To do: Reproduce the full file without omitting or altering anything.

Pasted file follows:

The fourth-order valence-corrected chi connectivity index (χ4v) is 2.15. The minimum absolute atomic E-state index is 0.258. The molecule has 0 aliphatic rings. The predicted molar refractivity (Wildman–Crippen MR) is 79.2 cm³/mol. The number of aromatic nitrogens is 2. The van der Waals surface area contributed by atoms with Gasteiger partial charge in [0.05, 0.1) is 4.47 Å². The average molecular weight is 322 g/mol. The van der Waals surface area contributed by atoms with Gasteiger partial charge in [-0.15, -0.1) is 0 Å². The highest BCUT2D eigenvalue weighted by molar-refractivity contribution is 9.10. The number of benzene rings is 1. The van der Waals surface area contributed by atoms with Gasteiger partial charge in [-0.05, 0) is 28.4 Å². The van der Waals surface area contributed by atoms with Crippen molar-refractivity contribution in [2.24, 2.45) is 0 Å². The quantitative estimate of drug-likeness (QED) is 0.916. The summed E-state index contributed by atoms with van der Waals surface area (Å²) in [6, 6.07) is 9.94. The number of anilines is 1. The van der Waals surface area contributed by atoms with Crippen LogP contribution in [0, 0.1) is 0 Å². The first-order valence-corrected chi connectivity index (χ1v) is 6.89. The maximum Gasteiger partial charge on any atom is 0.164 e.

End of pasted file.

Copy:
The fourth-order valence-corrected chi connectivity index (χ4v) is 2.15. The minimum absolute atomic E-state index is 0.258. The molecule has 0 aliphatic rings. The predicted molar refractivity (Wildman–Crippen MR) is 79.2 cm³/mol. The number of aromatic nitrogens is 2. The van der Waals surface area contributed by atoms with Gasteiger partial charge in [0.05, 0.1) is 4.47 Å². The average molecular weight is 322 g/mol. The van der Waals surface area contributed by atoms with Gasteiger partial charge in [-0.15, -0.1) is 0 Å². The highest BCUT2D eigenvalue weighted by molar-refractivity contribution is 9.10. The number of benzene rings is 1. The van der Waals surface area contributed by atoms with Gasteiger partial charge in [-0.05, 0) is 28.4 Å². The van der Waals surface area contributed by atoms with Crippen molar-refractivity contribution in [2.24, 2.45) is 0 Å². The quantitative estimate of drug-likeness (QED) is 0.916. The summed E-state index contributed by atoms with van der Waals surface area (Å²) in [6, 6.07) is 9.94. The number of anilines is 1. The van der Waals surface area contributed by atoms with Crippen LogP contribution in [0, 0.1) is 0 Å². The first-order valence-corrected chi connectivity index (χ1v) is 6.89. The maximum Gasteiger partial charge on any atom is 0.164 e.